Auteur : Jean-Louis Cohen
la langue : en
Éditeur: Reaktion Books
Date de sortie : 2014-08-15
Everyone knows Notre Dame, the Eiffel Tower, and the chateaux of the Loire Valley, but French architects have also produced some of the most iconic buildings of the twentieth century, playing a central role in the emergence and development of modernism. In France, Jean-Louis Cohen presents a complete narrative of the unfolding architectural modernity in the country, grappling not only with the buildings but also with the political and critical context surrounding them. Cohen examines the developments in urban design and architecture within France, depicting the continuities and breaks in French architecture since 1900 against a broader international background. Describing the systems of architectural exchange with other countries—including Italy, Germany, Russia, and the United States—he offers a new view on the ideas, projects, and buildings otherwise so often considered only from narrow nationalistic perspectives. Cohen also maps the problematic search for a national identity against the background of European rivalries and France’s colonial past. Drawing on a wealth of recent research, this authoritatively written book will challenge the way design professionals and historians view modern French architecture.
Auteur : Museum of Modern Art (New York, N.Y.)
la langue : en
Éditeur: The Museum of Modern Art
Date de sortie : 2002
From detailed plans made for entirely practical purposes to impressionistic sketches that reveal experimentation and the elaboration of ideas, architects' drawings are the unseen metaphoric blueprints of the buildings they precede. Envisioning Architecture, the first in a series of three titles showcasing selected works from The Museum of Modern Art's superlative architecture and design collection, features a wide variety of drawings by great architects of the modern period, from early masters such as Frank Lloyd Wright, Le Corbusier, and Ludwig Mies van der Rohe to contemporary practitioners including Frank Gehry, Zaha Hadid, Rem Koolhaas, and others. Revealing the range of aesthetic viewpoints in architecture since the late 19th century, these drawings also cumulatively trace the development of the field, almost incidentally making the crucial point that in this increasingly technological age, the age-old discipline of drawing is as vital and inventive as ever. The book opens with an exploration of the relatively brief history of collecting architectural drawings, whose practice dates back little farther than the 16th century.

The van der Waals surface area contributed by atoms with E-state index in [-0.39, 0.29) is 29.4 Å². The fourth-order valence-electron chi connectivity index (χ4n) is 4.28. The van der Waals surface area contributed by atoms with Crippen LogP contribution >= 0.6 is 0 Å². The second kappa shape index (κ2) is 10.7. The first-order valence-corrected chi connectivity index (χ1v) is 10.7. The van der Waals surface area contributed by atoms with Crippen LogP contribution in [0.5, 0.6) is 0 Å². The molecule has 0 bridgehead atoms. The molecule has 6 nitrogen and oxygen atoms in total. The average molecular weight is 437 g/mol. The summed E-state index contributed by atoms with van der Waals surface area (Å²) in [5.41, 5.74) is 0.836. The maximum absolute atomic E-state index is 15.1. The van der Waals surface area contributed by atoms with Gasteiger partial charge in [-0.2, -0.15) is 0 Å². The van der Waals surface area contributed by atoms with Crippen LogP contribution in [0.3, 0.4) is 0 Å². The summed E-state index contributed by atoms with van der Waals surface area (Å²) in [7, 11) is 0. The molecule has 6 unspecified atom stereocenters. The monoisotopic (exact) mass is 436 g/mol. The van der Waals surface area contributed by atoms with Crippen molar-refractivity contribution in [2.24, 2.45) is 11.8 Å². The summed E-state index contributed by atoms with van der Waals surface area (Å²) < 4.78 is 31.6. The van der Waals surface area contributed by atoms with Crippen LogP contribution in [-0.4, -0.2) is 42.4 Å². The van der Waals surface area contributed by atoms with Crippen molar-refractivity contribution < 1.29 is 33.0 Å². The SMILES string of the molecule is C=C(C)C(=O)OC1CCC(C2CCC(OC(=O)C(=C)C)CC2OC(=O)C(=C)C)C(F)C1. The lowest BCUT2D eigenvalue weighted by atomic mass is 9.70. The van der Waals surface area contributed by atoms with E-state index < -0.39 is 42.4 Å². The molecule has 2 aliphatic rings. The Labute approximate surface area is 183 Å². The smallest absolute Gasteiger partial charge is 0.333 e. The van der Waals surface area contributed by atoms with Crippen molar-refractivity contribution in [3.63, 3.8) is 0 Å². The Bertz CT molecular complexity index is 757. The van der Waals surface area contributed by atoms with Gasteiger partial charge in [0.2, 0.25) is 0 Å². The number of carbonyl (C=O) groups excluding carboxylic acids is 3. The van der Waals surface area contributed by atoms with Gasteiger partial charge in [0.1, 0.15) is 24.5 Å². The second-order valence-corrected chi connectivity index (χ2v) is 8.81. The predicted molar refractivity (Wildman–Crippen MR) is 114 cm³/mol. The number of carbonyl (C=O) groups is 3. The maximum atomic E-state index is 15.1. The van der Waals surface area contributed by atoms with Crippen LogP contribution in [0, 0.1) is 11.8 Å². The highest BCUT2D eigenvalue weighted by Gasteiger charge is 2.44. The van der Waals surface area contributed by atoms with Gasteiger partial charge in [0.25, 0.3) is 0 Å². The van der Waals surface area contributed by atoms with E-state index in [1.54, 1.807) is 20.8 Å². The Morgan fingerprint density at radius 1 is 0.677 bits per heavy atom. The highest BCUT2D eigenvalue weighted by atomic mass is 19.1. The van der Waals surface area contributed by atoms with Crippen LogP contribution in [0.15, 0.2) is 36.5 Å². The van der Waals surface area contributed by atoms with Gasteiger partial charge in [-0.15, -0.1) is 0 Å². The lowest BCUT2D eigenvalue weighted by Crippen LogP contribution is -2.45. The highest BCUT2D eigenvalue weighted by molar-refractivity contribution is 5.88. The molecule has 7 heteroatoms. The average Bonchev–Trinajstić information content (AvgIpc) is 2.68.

Auteur : Rika Devos
la langue : en
Date de sortie : 2016-03-09
This book investigates architecture as a form of diplomacy in the context of the Second World War at six major European international and national expositions that took place between 1937 and 1959. The volume gives a fascinating account of architecture assuming the role of the carrier of war-related messages, some of them camouflaged while others quite frank. The famous standoffs between the Stalinist Russia and the Nazi Germany in Paris 1937, or the juxtaposition of the USSR and USA pavilions in Brussels 1958, are examples of very explicit shows of force. The book also discusses some less known - and more subtle - messages, revealed through an examination of several additional pavilions in both Paris and Brussels; of a series of expositions in Moscow; of the Universal Exhibition in Rome that was planned to open in 1942; and of London’s South Bank Exposition of 1951: all of them related, in one way or another, to either an anticipation of the global war or to its horrific aftermaths. A brief discussion of three pre-World War II American expositions that are reviewed in the Epilogue supports this point. It indicates a significant difference in the attitude of American exposition commissioners, who were less attuned to the looming war than their European counterparts. The book provides a novel assessment of modern architecture’s involvement with national representation. Whether in the service of Fascist Italy or of Imperial Japan, of Republican Spain or of the post-war Franquista regime, of the French Popular Front or of socialist Yugoslavia, of the arising FRG or of capitalist USA, of Stalinist Russia or of post-colonial Britain, exposition architecture during the period in question was driven by a deep faith in its ability to represent ideology. The book argues that this widespread confidence in architecture’s ability to act as a propaganda tool was one of the reasons why Modernist architecture lent itself to the service of such different masters.